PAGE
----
II. The constitutional challenges.

Lack of standing of a principal party does not preclude an intervenor from continuing the action. See State ex rel. Turner v. Iowa State Highway Commission, 186 N.W.2d 141, 146-47 (Iowa 1971); cf. Kintzel v. Wheatland Mutual Insurance Assn., 203 N.W.2d 799, 803 (Iowa 1973). The auditor's challenge under the Constitution of Iowa therefore remains. She claims the "home rule" amendment, under which the county board enacted the centralized-purchasing *592 ordinance, is invalid because it violates the supremacy clause and was not lawfully enacted as an amendment.

The home-rule amendment provides: Counties or joint county-municipal corporation governments are granted home rule power and authority, not inconsistent with the laws of the general assembly, to determine their local affairs and government, except that they shall not have power to levy any tax unless expressly authorized by the general assembly. The general assembly may provide for the creation and dissolution of joint county-municipal corporation governments. The general assembly may provide for the establishment of charters in county or joint county-municipal corporation governments. If the power or authority of a county conflicts with the power and authority of a municipal corporation, the power and authority exercised by a municipal corporation shall prevail within its jurisdiction. The proposition or rule of law that a county or joint county-municipal corporation government possesses and can exercise only those powers granted in express words is not a part of the law of this state.

(Emphasis added.) The auditor argues this amendment in effect subordinates itself to acts of the legislature and violates the supremacy clause by permitting exercises of authority by a county only if it is "not inconsistent with the laws of the general assembly." She also argues the amendment by virtue of its own terms allows it to be amended by statute, thus violating the constitutional-amendment procedure of article X. The legislature could effectively negate home rule by seizing, through statutes, powers granted to counties by the constitutional amendment. Accordingly, she concludes the ordinance is unconstitutional because it was enacted pursuant to a defective amendment, and the amendment itself is unconstitutional.

Preliminarily, we note that the constitutionality of a statute is presumed, § 4.4, The Code 1981; see Amana Society v. Colony Inn, Inc., 315 N.W.2d 101, 111 (Iowa 1982), and that, a fortiori, the same presumption is applied in construing constitutional amendments.

We do not believe the home-rule amendment is subject to either of the infirmities proposed by the auditor. It subordinates the acts of counties to those of the legislature, in case of a conflict; it does not, however, subordinate the amendment itself to such statutes. Rather than constituting a relinquishment of constitutional supremacy, we believe that the amendment logically and pragmatically avoids the chaos which would ensue if counties could usurp the powers of the legislature, and that the legislature was simply granted reasonable and appropriate control to override the counties' home-rule power in certain instances. This conclusion is supported by the fact that the amendment prohibited levying of taxes, except as expressly authorized by the legislature.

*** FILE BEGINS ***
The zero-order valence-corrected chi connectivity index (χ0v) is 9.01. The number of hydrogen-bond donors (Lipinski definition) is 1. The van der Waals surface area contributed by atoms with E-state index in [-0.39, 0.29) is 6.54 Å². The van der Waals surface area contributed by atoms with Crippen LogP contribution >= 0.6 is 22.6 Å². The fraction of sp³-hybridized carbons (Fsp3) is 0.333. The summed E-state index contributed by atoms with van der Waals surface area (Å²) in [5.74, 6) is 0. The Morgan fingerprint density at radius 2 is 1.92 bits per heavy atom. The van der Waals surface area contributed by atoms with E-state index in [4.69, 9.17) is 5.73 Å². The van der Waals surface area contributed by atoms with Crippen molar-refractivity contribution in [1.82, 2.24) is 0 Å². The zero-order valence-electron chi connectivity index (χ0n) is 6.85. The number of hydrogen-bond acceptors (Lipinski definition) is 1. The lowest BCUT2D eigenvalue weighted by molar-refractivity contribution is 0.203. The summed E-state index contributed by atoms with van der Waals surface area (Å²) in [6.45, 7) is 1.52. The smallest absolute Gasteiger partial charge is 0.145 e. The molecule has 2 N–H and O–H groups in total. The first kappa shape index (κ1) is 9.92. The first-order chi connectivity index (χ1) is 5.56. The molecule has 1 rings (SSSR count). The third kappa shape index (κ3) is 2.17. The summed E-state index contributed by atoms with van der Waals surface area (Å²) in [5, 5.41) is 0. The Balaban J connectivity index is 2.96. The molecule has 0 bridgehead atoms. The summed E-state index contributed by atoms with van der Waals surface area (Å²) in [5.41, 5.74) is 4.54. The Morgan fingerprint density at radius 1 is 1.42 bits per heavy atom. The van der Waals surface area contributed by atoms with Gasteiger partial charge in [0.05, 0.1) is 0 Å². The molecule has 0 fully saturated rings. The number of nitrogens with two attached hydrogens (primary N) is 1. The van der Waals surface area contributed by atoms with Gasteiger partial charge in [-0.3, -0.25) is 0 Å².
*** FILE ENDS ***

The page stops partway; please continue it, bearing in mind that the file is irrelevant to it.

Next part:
We also do not believe the home-rule amendment permits a de facto amendment through passage of inconsistent statutes, as claimed by the auditor. While it is true the legislature could preempt areas of legislation previously claimed by counties by merely passing a statute, and in effect, acquire powers granted by home rule, such a scenario is only imagined at this point. It is not even claimed here that the legislature has attempted a pro rata seizure of the power granted by home rule. In any event, even if the amendment permits de facto amendment in conflict with the article X procedure, we cannot conclude it is unconstitutional. These provisions would be considered repugnant to each other "only when they relate to the same subject, are adopted for the same purpose, and cannot be enforced without material and substantial conflict." 16 Am.Jur.2d Constitutional Law § 66, at 385 (1979). We believe article X, the original amendment article, and article III, section 39A, the home-rule article, fail the repugnancy test on all of those grounds: they do not purport to deal with the same subject matter, they were not adopted for the same purpose, and they can be enforced *593 without substantial conflict. Furthermore, if there is a conflict, the amendment will generally prevail on the basis it is the later expression of the will of the people. Id. § 66, at 385; § 103, at 442-44.